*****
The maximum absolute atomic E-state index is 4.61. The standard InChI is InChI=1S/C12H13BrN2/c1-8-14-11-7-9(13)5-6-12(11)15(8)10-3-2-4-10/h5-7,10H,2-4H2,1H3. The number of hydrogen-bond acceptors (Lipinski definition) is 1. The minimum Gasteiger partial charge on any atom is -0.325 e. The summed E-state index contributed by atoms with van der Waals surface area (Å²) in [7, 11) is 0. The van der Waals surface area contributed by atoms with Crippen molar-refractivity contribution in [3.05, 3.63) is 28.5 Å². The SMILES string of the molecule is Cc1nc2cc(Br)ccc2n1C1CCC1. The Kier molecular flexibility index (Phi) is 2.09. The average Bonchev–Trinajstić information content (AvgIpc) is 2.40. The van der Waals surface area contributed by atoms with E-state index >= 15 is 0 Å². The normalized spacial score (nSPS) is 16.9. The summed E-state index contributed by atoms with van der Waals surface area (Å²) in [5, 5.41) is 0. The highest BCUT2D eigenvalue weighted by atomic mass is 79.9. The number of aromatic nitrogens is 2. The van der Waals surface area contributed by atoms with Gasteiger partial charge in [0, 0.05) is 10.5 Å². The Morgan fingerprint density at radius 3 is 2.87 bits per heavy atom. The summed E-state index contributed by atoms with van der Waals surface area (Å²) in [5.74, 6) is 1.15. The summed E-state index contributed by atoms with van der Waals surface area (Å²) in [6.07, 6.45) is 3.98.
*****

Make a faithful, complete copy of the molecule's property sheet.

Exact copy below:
The maximum absolute atomic E-state index is 4.61. The standard InChI is InChI=1S/C12H13BrN2/c1-8-14-11-7-9(13)5-6-12(11)15(8)10-3-2-4-10/h5-7,10H,2-4H2,1H3. The number of hydrogen-bond acceptors (Lipinski definition) is 1. The minimum Gasteiger partial charge on any atom is -0.325 e. The summed E-state index contributed by atoms with van der Waals surface area (Å²) in [7, 11) is 0. The van der Waals surface area contributed by atoms with Crippen molar-refractivity contribution in [3.05, 3.63) is 28.5 Å². The SMILES string of the molecule is Cc1nc2cc(Br)ccc2n1C1CCC1. The Kier molecular flexibility index (Phi) is 2.09. The average Bonchev–Trinajstić information content (AvgIpc) is 2.40. The van der Waals surface area contributed by atoms with E-state index >= 15 is 0 Å². The normalized spacial score (nSPS) is 16.9. The summed E-state index contributed by atoms with van der Waals surface area (Å²) in [5, 5.41) is 0. The highest BCUT2D eigenvalue weighted by atomic mass is 79.9. The number of aromatic nitrogens is 2. The van der Waals surface area contributed by atoms with Gasteiger partial charge in [0, 0.05) is 10.5 Å². The Morgan fingerprint density at radius 3 is 2.87 bits per heavy atom. The summed E-state index contributed by atoms with van der Waals surface area (Å²) in [5.74, 6) is 1.15. The summed E-state index contributed by atoms with van der Waals surface area (Å²) in [6.07, 6.45) is 3.98.